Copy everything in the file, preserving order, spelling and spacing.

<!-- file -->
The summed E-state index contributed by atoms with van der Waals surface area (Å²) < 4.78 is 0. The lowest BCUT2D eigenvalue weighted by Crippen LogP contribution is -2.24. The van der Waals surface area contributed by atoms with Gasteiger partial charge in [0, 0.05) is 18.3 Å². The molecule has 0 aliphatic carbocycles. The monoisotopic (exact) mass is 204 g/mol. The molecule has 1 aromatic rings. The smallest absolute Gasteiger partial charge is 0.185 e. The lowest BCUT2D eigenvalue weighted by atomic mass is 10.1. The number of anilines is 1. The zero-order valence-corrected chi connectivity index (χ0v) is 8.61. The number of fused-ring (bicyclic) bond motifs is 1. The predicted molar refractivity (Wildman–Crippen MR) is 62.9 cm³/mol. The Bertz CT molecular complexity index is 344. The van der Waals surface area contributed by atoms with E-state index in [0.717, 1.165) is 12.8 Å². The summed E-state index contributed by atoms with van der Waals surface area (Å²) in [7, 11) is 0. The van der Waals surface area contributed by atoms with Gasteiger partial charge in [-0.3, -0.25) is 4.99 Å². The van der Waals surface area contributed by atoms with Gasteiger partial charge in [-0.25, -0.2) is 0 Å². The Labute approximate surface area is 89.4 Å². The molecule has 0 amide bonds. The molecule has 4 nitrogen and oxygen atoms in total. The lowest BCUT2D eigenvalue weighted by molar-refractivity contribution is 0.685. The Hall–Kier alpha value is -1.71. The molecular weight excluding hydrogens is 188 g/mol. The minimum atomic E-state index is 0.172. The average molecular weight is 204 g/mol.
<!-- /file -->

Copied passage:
The summed E-state index contributed by atoms with van der Waals surface area (Å²) < 4.78 is 0. The lowest BCUT2D eigenvalue weighted by Crippen LogP contribution is -2.24. The van der Waals surface area contributed by atoms with Gasteiger partial charge in [0, 0.05) is 18.3 Å². The molecule has 0 aliphatic carbocycles. The monoisotopic (exact) mass is 204 g/mol. The molecule has 1 aromatic rings. The smallest absolute Gasteiger partial charge is 0.185 e. The lowest BCUT2D eigenvalue weighted by atomic mass is 10.1. The number of anilines is 1. The zero-order valence-corrected chi connectivity index (χ0v) is 8.61. The number of fused-ring (bicyclic) bond motifs is 1. The predicted molar refractivity (Wildman–Crippen MR) is 62.9 cm³/mol. The Bertz CT molecular complexity index is 344. The van der Waals surface area contributed by atoms with E-state index in [0.717, 1.165) is 12.8 Å². The summed E-state index contributed by atoms with van der Waals surface area (Å²) in [7, 11) is 0. The van der Waals surface area contributed by atoms with Gasteiger partial charge in [-0.3, -0.25) is 4.99 Å². The van der Waals surface area contributed by atoms with Gasteiger partial charge in [-0.25, -0.2) is 0 Å². The Labute approximate surface area is 89.4 Å². The molecule has 0 amide bonds. The molecule has 4 nitrogen and oxygen atoms in total. The lowest BCUT2D eigenvalue weighted by molar-refractivity contribution is 0.685. The Hall–Kier alpha value is -1.71. The molecular weight excluding hydrogens is 188 g/mol. The minimum atomic E-state index is 0.172. The average molecular weight is 204 g/mol.